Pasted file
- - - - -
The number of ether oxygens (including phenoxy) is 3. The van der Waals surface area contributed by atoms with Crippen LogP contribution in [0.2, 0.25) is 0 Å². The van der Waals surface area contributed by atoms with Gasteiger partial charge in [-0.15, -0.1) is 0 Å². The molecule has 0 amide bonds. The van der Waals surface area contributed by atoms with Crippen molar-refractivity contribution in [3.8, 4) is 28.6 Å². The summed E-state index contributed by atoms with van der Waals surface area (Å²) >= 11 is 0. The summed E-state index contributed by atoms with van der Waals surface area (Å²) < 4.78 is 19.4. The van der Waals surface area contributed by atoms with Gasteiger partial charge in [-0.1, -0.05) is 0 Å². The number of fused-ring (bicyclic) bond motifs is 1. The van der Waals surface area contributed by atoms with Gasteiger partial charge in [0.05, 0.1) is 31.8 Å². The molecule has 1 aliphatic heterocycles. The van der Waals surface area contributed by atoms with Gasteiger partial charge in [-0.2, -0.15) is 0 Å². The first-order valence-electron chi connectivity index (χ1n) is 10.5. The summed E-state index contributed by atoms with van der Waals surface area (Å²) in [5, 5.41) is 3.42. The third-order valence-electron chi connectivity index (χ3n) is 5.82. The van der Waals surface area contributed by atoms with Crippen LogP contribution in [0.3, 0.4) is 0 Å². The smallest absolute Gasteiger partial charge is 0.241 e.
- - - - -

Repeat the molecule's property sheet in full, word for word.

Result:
The number of ether oxygens (including phenoxy) is 3. The van der Waals surface area contributed by atoms with Crippen LogP contribution in [0.2, 0.25) is 0 Å². The van der Waals surface area contributed by atoms with Gasteiger partial charge in [-0.15, -0.1) is 0 Å². The molecule has 0 amide bonds. The van der Waals surface area contributed by atoms with Crippen molar-refractivity contribution in [3.8, 4) is 28.6 Å². The summed E-state index contributed by atoms with van der Waals surface area (Å²) >= 11 is 0. The summed E-state index contributed by atoms with van der Waals surface area (Å²) < 4.78 is 19.4. The van der Waals surface area contributed by atoms with Gasteiger partial charge in [-0.1, -0.05) is 0 Å². The number of fused-ring (bicyclic) bond motifs is 1. The van der Waals surface area contributed by atoms with Gasteiger partial charge in [0.05, 0.1) is 31.8 Å². The molecule has 1 aliphatic heterocycles. The van der Waals surface area contributed by atoms with Gasteiger partial charge in [-0.2, -0.15) is 0 Å². The first-order valence-electron chi connectivity index (χ1n) is 10.5. The summed E-state index contributed by atoms with van der Waals surface area (Å²) in [5, 5.41) is 3.42. The third-order valence-electron chi connectivity index (χ3n) is 5.82. The van der Waals surface area contributed by atoms with Crippen LogP contribution in [0.3, 0.4) is 0 Å². The smallest absolute Gasteiger partial charge is 0.241 e.